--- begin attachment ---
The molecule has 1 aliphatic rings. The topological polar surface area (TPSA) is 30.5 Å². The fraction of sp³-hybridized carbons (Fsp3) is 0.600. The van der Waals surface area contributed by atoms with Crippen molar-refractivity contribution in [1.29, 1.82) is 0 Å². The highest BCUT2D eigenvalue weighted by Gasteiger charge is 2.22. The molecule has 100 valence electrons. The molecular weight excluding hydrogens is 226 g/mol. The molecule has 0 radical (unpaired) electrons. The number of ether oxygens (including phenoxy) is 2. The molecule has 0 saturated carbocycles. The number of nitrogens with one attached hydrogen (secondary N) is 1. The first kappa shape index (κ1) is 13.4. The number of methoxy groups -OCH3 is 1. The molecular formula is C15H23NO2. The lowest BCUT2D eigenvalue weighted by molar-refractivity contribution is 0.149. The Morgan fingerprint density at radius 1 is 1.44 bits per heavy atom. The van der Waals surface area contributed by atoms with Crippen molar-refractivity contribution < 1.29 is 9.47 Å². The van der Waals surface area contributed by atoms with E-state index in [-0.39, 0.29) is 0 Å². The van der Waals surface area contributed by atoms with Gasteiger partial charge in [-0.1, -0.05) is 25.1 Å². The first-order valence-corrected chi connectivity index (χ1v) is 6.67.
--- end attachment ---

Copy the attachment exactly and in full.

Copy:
The molecule has 1 aliphatic rings. The topological polar surface area (TPSA) is 30.5 Å². The fraction of sp³-hybridized carbons (Fsp3) is 0.600. The van der Waals surface area contributed by atoms with Crippen molar-refractivity contribution in [1.29, 1.82) is 0 Å². The highest BCUT2D eigenvalue weighted by Gasteiger charge is 2.22. The molecule has 100 valence electrons. The molecular weight excluding hydrogens is 226 g/mol. The molecule has 0 radical (unpaired) electrons. The number of ether oxygens (including phenoxy) is 2. The molecule has 0 saturated carbocycles. The number of nitrogens with one attached hydrogen (secondary N) is 1. The first kappa shape index (κ1) is 13.4. The number of methoxy groups -OCH3 is 1. The molecular formula is C15H23NO2. The lowest BCUT2D eigenvalue weighted by molar-refractivity contribution is 0.149. The Morgan fingerprint density at radius 1 is 1.44 bits per heavy atom. The van der Waals surface area contributed by atoms with Crippen molar-refractivity contribution < 1.29 is 9.47 Å². The van der Waals surface area contributed by atoms with E-state index in [-0.39, 0.29) is 0 Å². The van der Waals surface area contributed by atoms with Gasteiger partial charge in [-0.1, -0.05) is 25.1 Å². The first-order valence-corrected chi connectivity index (χ1v) is 6.67.